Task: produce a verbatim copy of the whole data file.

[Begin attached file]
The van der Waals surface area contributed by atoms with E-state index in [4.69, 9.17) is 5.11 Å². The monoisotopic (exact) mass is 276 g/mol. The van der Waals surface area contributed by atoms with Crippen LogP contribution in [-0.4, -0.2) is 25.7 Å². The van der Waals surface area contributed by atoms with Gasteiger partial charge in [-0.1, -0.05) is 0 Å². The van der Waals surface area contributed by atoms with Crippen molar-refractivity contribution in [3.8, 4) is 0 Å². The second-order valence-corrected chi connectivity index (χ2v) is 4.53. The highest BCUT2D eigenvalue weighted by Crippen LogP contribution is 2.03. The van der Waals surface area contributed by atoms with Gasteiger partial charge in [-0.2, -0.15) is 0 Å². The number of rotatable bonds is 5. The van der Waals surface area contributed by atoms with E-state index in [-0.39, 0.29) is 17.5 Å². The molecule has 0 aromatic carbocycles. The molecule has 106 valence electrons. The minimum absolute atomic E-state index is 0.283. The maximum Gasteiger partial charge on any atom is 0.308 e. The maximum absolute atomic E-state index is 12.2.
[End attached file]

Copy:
The van der Waals surface area contributed by atoms with E-state index in [4.69, 9.17) is 5.11 Å². The monoisotopic (exact) mass is 276 g/mol. The van der Waals surface area contributed by atoms with Crippen LogP contribution in [-0.4, -0.2) is 25.7 Å². The van der Waals surface area contributed by atoms with Gasteiger partial charge in [-0.1, -0.05) is 0 Å². The van der Waals surface area contributed by atoms with Crippen molar-refractivity contribution in [3.8, 4) is 0 Å². The second-order valence-corrected chi connectivity index (χ2v) is 4.53. The highest BCUT2D eigenvalue weighted by Crippen LogP contribution is 2.03. The van der Waals surface area contributed by atoms with Gasteiger partial charge in [-0.2, -0.15) is 0 Å². The number of rotatable bonds is 5. The van der Waals surface area contributed by atoms with E-state index in [-0.39, 0.29) is 17.5 Å². The molecule has 0 aromatic carbocycles. The molecule has 106 valence electrons. The minimum absolute atomic E-state index is 0.283. The maximum Gasteiger partial charge on any atom is 0.308 e. The maximum absolute atomic E-state index is 12.2.